This week, here’s who’s inspiring me: Lisa Stiefel of English with Lisa. I met Stiefel this fall when I joined her mastermind group. If you’re not familiar with these, check out Forbes’ “7 Reasons to Join A Mastermind Group.” I concur with the author: My mastermind has expanded my network, exposed me to new learning, and given me bigger ideas. Each week, Lisa and I check in via video chat, where I get to hear the latest on her life and work in Germany.
This past Wednesday Stiefel shaved her head. She did it to help others, but she has a message for you, too: Anyone can make a difference. She believes even small efforts matter and that people can help out in any way that feels right to them. I must say I agree! For her, what felt right was to take part in the Irish Cancer Society’s Shave or Dye campaign. (Stiefel lived in Ireland several years ago.)
By shaving or dying their hair, participants show support for people who are going through, or have gone through, cancer treatment. Lisa chose to shave hers and donate it to Locks of Love, which provides hairpieces to children suffering long-term medical hair loss. Here’s your chance to find out why she did it, in Stiefel’s own words. If you’re feeling so moved, join me in sponsoring Stiefel’s Shave or Dye campaign.
What Inspired you to participate in Shave or Dye?
The first time I participated was in 2010. A bus went past me in town with a big poster advertising it, and when I saw it, I just knew, ‘This is something I have to do.’ I decided to combine it with making a hair donation to Locks of Love-I had heard about that organization years ago. My sister is a person who is always finding cool and lovely ways to make the world a better place, and I’ve always admired that about her. She had donated her hair to Locks of Love once way back when, and that’s how I heard about them. My participation in that year resulted in 1 hair donation for Locks of Love, and about 500EUR (approx. $550 today) in donations for Irish Cancer Society.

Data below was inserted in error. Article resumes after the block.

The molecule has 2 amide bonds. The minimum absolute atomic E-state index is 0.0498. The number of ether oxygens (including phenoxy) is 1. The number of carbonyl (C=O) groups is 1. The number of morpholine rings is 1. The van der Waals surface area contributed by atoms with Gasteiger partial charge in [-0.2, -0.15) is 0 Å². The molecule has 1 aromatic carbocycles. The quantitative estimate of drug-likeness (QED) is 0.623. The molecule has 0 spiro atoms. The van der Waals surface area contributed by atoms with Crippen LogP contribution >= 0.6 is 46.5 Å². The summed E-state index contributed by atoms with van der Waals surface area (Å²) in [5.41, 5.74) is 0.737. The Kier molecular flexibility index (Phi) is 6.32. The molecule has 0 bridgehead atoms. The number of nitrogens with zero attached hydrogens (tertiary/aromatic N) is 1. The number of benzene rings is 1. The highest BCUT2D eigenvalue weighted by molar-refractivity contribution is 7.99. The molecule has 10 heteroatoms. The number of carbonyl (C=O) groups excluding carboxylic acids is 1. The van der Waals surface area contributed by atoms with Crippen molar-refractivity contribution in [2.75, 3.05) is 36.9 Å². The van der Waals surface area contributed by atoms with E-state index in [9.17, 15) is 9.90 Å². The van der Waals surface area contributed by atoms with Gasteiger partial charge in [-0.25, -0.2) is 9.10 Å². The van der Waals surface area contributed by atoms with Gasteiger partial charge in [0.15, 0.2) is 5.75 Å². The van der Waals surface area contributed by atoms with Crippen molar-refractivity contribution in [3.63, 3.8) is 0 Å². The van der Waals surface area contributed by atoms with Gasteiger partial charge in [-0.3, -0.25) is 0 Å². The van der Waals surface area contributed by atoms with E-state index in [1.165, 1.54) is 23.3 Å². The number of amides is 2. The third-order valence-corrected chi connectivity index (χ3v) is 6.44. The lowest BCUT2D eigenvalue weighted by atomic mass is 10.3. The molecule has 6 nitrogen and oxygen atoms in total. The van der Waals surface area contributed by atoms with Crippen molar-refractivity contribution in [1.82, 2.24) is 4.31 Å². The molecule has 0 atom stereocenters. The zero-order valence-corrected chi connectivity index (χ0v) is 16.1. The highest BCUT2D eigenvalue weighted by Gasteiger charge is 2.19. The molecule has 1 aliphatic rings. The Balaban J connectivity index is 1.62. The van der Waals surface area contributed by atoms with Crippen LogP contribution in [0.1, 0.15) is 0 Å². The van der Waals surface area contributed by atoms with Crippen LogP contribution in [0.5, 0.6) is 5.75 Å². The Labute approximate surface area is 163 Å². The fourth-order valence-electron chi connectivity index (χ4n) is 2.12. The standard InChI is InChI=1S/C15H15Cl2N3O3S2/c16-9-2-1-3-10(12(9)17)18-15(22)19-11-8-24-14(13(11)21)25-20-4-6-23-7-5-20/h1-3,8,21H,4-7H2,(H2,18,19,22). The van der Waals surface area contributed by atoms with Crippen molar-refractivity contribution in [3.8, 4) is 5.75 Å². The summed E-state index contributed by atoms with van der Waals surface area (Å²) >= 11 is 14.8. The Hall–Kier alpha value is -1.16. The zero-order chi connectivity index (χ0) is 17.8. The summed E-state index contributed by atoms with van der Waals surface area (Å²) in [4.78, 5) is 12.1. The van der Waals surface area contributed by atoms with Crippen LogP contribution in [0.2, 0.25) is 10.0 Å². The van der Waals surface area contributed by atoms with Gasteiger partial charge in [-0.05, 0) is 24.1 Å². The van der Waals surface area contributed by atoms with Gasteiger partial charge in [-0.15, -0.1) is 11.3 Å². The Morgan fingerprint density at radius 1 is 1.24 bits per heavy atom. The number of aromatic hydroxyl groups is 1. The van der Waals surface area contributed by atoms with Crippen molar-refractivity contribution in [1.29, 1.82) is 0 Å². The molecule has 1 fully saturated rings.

I participated in Shave or Dye again in 2012, but that time I dyed my hair bright purple. I wanted to try the other option. My participation this time round resulted in about 200EUR (approx. $220 today) in donations for Irish Cancer Society.
Because Locks of Love don’t accept permanently dyed hair as donations, I had to wait til all the color grew out, then wait til my hair got long enough to be able to make a donation. Now in 2016, my hair meets those two criteria, and so I’ve decided to participate again.
I think it’s a good thing that I am able to do, so why not? When I stop and think about it, there are more reasons for why I should participate in the event than why I shouldn’t. It is also an incredibly liberating feeling.
What challenges have you faced as a woman who chose to shave her head?
For starters, it certainly makes a person reflect on the notion of beauty and what their relationship to their own vanity is. Getting over my own vanity was the only thing standing between me and doing something that could really benefit people who are suffering from a terrible disease. And is conventional beauty the same as true beauty? If we believe that beauty comes from the inside out and from being a kind-hearted person, then what does it matter if my hairstyle is conventional or not?